I have no desire to make ‘sterile’ wines at all. Wines are ‘living creatures’ that will continue to evolve as long as they stay in bottle, and truly ‘blossom’ hours or even days after the bottle is open. But I take offense to the fact that a lot of ‘bottle variation’ that seems to be accepted by consumers is preventable, and as a consumer first and foremost and a winemaker second, I want to be able to stand behind my product and know with a greater degree of certainty that what my customers are consuming is what I desired them to be.

I am certainly open to your thoughts on this issue and welcome them.

Does It Matter . . . Ownership

questioning

This is the first in a series of blog posts where I’m asking pretty simple questions about aspects of our wine industry that may or may not be known to the general public – and if it helps determine whether or not you will purchase specific wines.

Kosta Browne is a winery that was started by a couple of servers at a restaurant who combined their tips to purchase grapes for their first wine.  Their brand garnered early critical acclaim and the original shareholders ‘cashed out’ a part of their equity by selling off to a smallish investment company a few years back. The cash infusion allowed them to build their own winemaking facility, among other things. Now, this investment company has ‘cashed out’ and sold its share to another investment company.

Why am I telling you this story? Well – there are many that feel that since the original owners have received all of this money and they have new investors aboard, the natural direction will be to grow bigger and probably charge more for their wines. And the feeling is that as you grow bigger, you cannot hold onto the quality you are able to achieve when you are smaller.

This really got me thinking about winery ownership and whether or not that does or should impact your support of a winery or willingness to purchase those wines.  I think most would agree that you would not support a winery owner that was, say, a murderer or something similar.

Would you support a winery owned by Billionaires? Or one that has an association with a large pharmaceutical or agricultural conglomerate? Or does if just not matter?

And what about if you didn’t know but found out later – would that change your opinion about the wine and purchasing again?

The reality is that many wineries in the US are owned by larger corporations or investment companies, some of which are ‘wine oriented’ and some of which are not. Others were started an are owned by multi-millionaires that made their money elsewhere and decided to get into the wine biz.

Does this or should this affect your support of such a winery?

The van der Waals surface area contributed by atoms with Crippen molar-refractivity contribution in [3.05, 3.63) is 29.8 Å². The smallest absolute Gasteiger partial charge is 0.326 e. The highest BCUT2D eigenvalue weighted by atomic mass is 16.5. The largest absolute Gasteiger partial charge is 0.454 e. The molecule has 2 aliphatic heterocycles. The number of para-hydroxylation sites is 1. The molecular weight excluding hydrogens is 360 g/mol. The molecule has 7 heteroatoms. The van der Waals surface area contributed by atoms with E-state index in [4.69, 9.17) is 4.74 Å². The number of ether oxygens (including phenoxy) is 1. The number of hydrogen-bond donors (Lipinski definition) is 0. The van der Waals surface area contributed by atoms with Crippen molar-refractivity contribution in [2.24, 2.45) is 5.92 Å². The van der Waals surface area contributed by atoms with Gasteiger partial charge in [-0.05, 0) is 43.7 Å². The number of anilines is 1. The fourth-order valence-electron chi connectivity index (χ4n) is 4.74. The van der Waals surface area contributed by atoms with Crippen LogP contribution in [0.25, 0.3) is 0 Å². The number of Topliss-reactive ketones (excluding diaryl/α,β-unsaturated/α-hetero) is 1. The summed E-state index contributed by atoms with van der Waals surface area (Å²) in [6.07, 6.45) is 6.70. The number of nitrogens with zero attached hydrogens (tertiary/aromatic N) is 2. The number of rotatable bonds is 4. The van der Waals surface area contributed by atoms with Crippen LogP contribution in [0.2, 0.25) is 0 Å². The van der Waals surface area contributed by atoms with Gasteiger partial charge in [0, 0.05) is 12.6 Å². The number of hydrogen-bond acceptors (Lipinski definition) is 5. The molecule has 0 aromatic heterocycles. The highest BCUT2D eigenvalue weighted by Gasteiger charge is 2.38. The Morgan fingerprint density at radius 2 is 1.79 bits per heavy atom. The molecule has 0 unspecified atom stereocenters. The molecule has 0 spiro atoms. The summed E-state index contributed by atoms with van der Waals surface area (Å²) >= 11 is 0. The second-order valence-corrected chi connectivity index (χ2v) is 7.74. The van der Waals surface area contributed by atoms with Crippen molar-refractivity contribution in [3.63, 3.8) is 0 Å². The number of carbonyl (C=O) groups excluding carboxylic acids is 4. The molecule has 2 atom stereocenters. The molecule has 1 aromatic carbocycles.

I’m listening . . .

Cheers!

The Good, the Bad, and the . . .

goodbadugly

As many of you know, I like to talk a little 🙂  I also like to write a little 🙂 AND I like to take part in discussions about many things, including wine every now and then. I am active on wine bulletin boards and love the interactions that take place, and it gives me plenty of ‘food for fodder’ for blog posts, etc.

There is currently a somewhat heated discussion occurring involving a rather pricey Napa Cab that has been fun to watch – and take part in. This particular cab is produced by a well-established Napa winery that has a reputation for well-made wines, and has had that reputation for quite some time.

In fact, this particular cab was made in honor of their 40th Anniversary as a winery. That’s a long time to be making wines – and keeping the doors open for ANY business. So what’s the ‘issue’ here? Well . . . .

This cab happens to be made in a very ‘new world’ style. It’s rich, unctuous, and speaks little of ‘old world  cabs’ that the winery was known for in the past. Some might find it difficult to even determine what variety the wine is – something I personally have a problem with but others apparently do not. I don’t hold it against the wine or the winery – it’s the way they wanted to make this particular wine. And even though it’s ‘sweet’ to me, others have found it unbelievably drinkable – even at the retail price of nearly $60.

Side story – a very well-known winemaker once poured me a glass of wine and asked what I thought. I told him that it was an interesting wine but couldn’t tell what variety it was. ( It turned out to be a Grenache, my favorite variety, from a very sought after new world trophy winery.). His comment to me, which still rings in my ears years later – ‘when a wine is perfect, it transcends the variety.’ Yeah, right – BS!!!

So who has the ‘right’ to say whether this is a ‘good’ or ‘bad’ wine? Who has the right to tell you, me, or anyone else that they are ‘crazy’ or ‘wrong’ for enjoying a wine such as this one?

I’m curious to hear your thoughts on this . . .